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i have got the easiest way, just simply add "pre" with angle brackets after starting with "form" command and closing it with form. by doing this all the input type command will b lined properly and if you you still want more space just simply add space between the text and command


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In most cases I agree that it is the better option to minimize the number of steps or actions the user needs to go through. Accepting a ToS is a different thing in my opinion. Even though most people probably doesn't read the ToS anyway I would consider it too important to "hide" the action. Unless you make the text below the Sign Up button VERY visible I ...


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This UI is a control interface for AVD command-line tool and is developed to support future versions of it (without need of changing UI itself). Future versions of AVD tool may have different options so UI for these options are constructed automatically every time AVD settings is shown. And since there is no possibility to know how these options are related ...


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If you can only select one of several options, than radio buttons is the control to use. In this case, check boxes and error message only makes the user confused and annoyed - and that's really bad. You lose the trust of the system, which makes it easier for the user to move to competitor tool.


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At first, please make yourself sure that such a feature is necessary — you describe you checklist as "small", so multiple selection can make your tiny checklist more functional, more complex, but it can be not useful for and unused by most users (so by adding such a feature in certain contexts cane make the checklist worse, not better). If such a feature is ...


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Yes the space between a checkbox and its label should be clickable. This is because if a user clicks the space in between its usually because they intentionally wanted to click the checkbox or text label, but accidentally moved their mouse to the gap. You should account for these user mistakes and make the gap clickable too. Here's a good article that shows ...


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This is one of my favorite Photoshop features that I am amazed isn't more prevalent. (It's used in the layers panel to show/hide layers). I never realized it was called checkbox strafing though (awesome name!). It's one of those odd things that initially feels like it will be clumsy and unusable but in reality feels extremely natural and efficient. It's ...


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A "drag to select" paradigm in a list box is not common. I have never seen this used, although apparently it does exist in Photoshop. A more common quick selection paradigm is clicking on one item, then holding down shift and clicking another item, which selects all items in between. Users are not going to expect this drag to select behavior, and ...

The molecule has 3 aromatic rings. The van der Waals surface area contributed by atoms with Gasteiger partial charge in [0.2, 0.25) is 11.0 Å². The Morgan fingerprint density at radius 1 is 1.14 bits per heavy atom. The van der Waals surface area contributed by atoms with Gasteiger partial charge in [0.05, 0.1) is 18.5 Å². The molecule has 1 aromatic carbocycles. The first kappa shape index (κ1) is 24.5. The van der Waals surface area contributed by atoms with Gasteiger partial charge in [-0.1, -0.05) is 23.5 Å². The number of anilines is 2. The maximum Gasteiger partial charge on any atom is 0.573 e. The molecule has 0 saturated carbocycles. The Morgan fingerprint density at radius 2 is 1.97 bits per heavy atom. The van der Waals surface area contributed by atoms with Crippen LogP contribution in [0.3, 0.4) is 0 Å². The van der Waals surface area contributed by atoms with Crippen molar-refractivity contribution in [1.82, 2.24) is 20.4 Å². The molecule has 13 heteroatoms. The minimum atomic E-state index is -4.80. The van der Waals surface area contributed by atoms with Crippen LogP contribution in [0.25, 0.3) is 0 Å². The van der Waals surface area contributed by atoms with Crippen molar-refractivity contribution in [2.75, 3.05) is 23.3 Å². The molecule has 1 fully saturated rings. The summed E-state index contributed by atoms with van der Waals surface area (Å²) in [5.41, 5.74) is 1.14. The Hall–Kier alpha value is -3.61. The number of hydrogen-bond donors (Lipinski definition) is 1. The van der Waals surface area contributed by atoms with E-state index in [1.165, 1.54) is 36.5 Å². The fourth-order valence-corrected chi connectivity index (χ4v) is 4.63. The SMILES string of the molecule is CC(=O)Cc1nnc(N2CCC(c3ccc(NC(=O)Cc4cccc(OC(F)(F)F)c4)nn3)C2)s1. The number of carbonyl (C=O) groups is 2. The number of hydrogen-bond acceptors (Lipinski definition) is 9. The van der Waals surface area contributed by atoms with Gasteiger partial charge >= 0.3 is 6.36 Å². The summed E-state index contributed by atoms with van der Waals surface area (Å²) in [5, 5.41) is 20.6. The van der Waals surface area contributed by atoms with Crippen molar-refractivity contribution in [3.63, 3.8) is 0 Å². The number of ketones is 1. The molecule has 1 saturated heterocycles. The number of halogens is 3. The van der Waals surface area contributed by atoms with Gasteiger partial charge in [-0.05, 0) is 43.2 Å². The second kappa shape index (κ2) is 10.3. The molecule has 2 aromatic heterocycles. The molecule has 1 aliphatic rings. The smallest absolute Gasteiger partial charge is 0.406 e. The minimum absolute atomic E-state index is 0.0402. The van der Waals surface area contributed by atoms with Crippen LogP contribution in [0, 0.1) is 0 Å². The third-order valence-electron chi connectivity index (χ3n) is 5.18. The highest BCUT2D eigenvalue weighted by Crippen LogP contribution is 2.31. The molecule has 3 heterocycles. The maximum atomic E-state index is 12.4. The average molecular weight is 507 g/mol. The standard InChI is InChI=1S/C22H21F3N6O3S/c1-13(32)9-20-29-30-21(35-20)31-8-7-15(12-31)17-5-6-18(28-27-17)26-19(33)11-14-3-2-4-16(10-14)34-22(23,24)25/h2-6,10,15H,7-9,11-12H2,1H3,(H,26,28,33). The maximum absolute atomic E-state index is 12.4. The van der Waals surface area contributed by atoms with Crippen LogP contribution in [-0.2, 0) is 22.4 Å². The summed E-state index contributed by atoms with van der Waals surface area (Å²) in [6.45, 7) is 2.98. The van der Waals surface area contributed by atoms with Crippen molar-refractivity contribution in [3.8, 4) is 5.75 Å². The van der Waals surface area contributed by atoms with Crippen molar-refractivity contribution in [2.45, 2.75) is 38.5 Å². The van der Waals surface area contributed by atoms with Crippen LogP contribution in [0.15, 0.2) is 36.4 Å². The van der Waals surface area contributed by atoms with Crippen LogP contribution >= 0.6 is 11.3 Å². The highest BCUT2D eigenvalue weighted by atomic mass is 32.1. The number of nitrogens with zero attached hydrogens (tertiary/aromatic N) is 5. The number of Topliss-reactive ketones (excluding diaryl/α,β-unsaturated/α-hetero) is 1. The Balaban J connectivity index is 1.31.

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Is it possible (or likely) that a user could select both Level 1 & 2? If not, it might be an option to organize the data hierarchically based on the level offered (eg. Level I courses, Level II courses etc) with sports listed under each one Although this might lead to more repetition, the competency levels would be much more clearly delineated.


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The giant spreadsheet you've laid out is nobody's friend. There's nothing wrong with page navigation when it's sensible. And I understand that clicking 'next' through 30 activities doesn't qualify as sensible. But there are other options. Is this just a survey of what the user is interested in, and what they might like to see you offer? Or are there ...


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When looking at a large set of data and realizing that the organization is not working, you want to look at how the information as a whole can be presented differently - not just swapping out a single control for another. That's my short answer to your specific question. You do have a lot of checkboxes and they are confusing. Start by looking at a different ...


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What if you used dropdowns for each activity? That way it doesn't matter that different activities have different amounts of levels to choose from. download bmml source – Wireframes created with Balsamiq Mockups


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You could set a dropdown that will show conditionally based on if users select Level 3. download bmml source – Wireframes created with Balsamiq Mockups Note on Progressive Disclosure Progressive disclosure minimises cognitive load. Source: http://arb.nzcer.org.nz/strategies/progressive.php The use of progressive disclosure allows the ...


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Changing labels is clearly confusing because as a User I might not remember if i checked or unchecked something or it was just checked by default. Also I don't see controls or toggle buttons as a good fit to solve the problem. Definitely not the way to go. Changing the labels is a creative solution if used properly inside a context that allows such ...


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I would recommend you to put your descriptive phrase on a new line, as it changes the logic of your textbox (the user gets confused, as the label suddenly changes). download bmml source – Wireframes created with Balsamiq Mockups



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